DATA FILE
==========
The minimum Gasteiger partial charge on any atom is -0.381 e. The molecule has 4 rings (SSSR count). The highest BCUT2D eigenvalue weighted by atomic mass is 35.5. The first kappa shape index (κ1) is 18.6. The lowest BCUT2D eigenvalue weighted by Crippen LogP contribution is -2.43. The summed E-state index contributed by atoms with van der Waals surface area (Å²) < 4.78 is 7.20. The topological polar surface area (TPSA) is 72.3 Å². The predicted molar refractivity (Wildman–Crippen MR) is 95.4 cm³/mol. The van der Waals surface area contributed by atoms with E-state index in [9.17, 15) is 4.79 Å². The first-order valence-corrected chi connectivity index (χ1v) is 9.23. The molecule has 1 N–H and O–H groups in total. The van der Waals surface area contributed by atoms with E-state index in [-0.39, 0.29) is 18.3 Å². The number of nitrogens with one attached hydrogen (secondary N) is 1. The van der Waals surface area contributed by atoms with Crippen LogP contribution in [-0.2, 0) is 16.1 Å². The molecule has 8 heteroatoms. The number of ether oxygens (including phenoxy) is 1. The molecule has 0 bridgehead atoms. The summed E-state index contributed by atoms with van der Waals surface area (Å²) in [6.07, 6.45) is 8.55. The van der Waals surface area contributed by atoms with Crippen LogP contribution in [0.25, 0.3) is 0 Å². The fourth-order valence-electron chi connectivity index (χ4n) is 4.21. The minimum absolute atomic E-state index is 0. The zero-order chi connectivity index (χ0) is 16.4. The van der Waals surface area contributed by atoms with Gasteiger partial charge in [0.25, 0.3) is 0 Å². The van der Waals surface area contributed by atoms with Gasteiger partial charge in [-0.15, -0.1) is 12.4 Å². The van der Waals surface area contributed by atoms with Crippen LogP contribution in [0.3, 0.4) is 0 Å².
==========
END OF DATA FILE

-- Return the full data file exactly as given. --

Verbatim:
The minimum Gasteiger partial charge on any atom is -0.381 e. The molecule has 4 rings (SSSR count). The highest BCUT2D eigenvalue weighted by atomic mass is 35.5. The first kappa shape index (κ1) is 18.6. The lowest BCUT2D eigenvalue weighted by Crippen LogP contribution is -2.43. The summed E-state index contributed by atoms with van der Waals surface area (Å²) < 4.78 is 7.20. The topological polar surface area (TPSA) is 72.3 Å². The predicted molar refractivity (Wildman–Crippen MR) is 95.4 cm³/mol. The van der Waals surface area contributed by atoms with E-state index in [9.17, 15) is 4.79 Å². The first-order valence-corrected chi connectivity index (χ1v) is 9.23. The molecule has 1 N–H and O–H groups in total. The van der Waals surface area contributed by atoms with E-state index in [-0.39, 0.29) is 18.3 Å². The number of nitrogens with one attached hydrogen (secondary N) is 1. The van der Waals surface area contributed by atoms with Crippen LogP contribution in [-0.2, 0) is 16.1 Å². The molecule has 8 heteroatoms. The number of ether oxygens (including phenoxy) is 1. The molecule has 0 bridgehead atoms. The summed E-state index contributed by atoms with van der Waals surface area (Å²) in [6.07, 6.45) is 8.55. The van der Waals surface area contributed by atoms with Crippen LogP contribution in [0.25, 0.3) is 0 Å². The fourth-order valence-electron chi connectivity index (χ4n) is 4.21. The minimum absolute atomic E-state index is 0. The zero-order chi connectivity index (χ0) is 16.4. The van der Waals surface area contributed by atoms with Gasteiger partial charge in [0.25, 0.3) is 0 Å². The van der Waals surface area contributed by atoms with Gasteiger partial charge in [-0.15, -0.1) is 12.4 Å². The van der Waals surface area contributed by atoms with Crippen LogP contribution in [0.3, 0.4) is 0 Å².